IRELAND – Four in 10 Irish pension funds expected to submit funding proposals to the country’s regulator have yet to do so, according to figures released by the Pensions Board.
Responding to an enquiry from opposition party Fianna Fail, the Board’s chief executive Brendan Kennedy confirmed that 120 funds had yet to submit funding proposals or demonstrated they were not required to do so.
The figure, a significant drop from a month ago, nonetheless means 40% of affected schemes are nearly six weeks’ late in submitting funding proposals, leaving questions as to what action the regulator can take.
Kennedy told Michael McGrath, the opposition finance spokesman, in the letter dated 9 August: “The Pensions Board has been in touch with the trustees of all these schemes to ascertain the current position and whether a funding proposal is likely to be submitted in the short term.”
He added that while it recognised the “very difficult” position many DB funds found themselves in, their failure to meet the deadline was nonetheless a “serious matter”.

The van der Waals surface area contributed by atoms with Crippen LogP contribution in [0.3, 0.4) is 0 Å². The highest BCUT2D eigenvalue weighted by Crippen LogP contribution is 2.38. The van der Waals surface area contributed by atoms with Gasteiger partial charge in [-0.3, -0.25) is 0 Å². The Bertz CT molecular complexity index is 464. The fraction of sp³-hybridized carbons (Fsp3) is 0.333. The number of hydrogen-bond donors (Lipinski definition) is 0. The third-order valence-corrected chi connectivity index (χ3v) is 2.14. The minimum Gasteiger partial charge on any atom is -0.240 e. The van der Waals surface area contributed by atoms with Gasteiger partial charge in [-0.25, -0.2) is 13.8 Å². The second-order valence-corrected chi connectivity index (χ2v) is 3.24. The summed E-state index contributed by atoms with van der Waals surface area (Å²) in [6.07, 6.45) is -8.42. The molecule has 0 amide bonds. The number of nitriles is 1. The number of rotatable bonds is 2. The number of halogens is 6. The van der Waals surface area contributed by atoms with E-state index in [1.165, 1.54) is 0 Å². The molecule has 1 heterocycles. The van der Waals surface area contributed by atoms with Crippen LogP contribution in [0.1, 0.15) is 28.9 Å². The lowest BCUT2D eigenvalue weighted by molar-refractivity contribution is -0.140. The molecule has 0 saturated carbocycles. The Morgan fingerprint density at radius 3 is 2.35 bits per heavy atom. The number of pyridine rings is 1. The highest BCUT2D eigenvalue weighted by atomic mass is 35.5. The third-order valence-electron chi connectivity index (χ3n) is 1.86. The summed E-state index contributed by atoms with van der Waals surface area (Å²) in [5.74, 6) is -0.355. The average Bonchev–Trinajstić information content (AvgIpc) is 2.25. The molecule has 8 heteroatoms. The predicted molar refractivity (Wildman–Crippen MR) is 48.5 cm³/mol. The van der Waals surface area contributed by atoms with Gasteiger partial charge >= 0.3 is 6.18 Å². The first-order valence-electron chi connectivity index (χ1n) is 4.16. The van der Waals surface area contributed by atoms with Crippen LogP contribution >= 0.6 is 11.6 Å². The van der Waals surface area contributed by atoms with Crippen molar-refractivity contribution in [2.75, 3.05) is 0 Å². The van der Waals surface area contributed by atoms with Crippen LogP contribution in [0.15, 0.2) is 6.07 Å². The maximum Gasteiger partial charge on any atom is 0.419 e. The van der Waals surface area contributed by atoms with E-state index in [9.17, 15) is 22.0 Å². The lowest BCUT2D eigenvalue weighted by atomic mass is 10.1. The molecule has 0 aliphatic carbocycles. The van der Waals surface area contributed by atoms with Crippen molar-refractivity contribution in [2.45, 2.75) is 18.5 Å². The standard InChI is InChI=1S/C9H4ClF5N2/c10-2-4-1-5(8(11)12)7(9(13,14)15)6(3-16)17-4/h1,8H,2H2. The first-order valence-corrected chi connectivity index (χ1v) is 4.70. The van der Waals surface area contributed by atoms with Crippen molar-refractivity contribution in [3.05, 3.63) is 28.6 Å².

“The Pensions Board is considering what action it might take,” Kennedy said. “This might involve action against the trustees, reductions in scheme benefits or the wind-up of the scheme.”
Seemingly echoing minister for social protection Joan Burton’s previous comments that the Board would decide its next steps on a “measured basis” and take account of individual circumstances, Kennedy added: “Any decision will be made case by case, and the specific circumstances of each scheme will be fully considered.”
Despite nearly 40% of funds failing to comply, the number in breach of the 30 June deadline for submitting funding proposals has fallen by nearly 100 since last month.
In a ministerial statement on 18 July, minister for social protection Joan Burton told the Dáil that 212 of the 300 funds required to file proposals had failed to do so.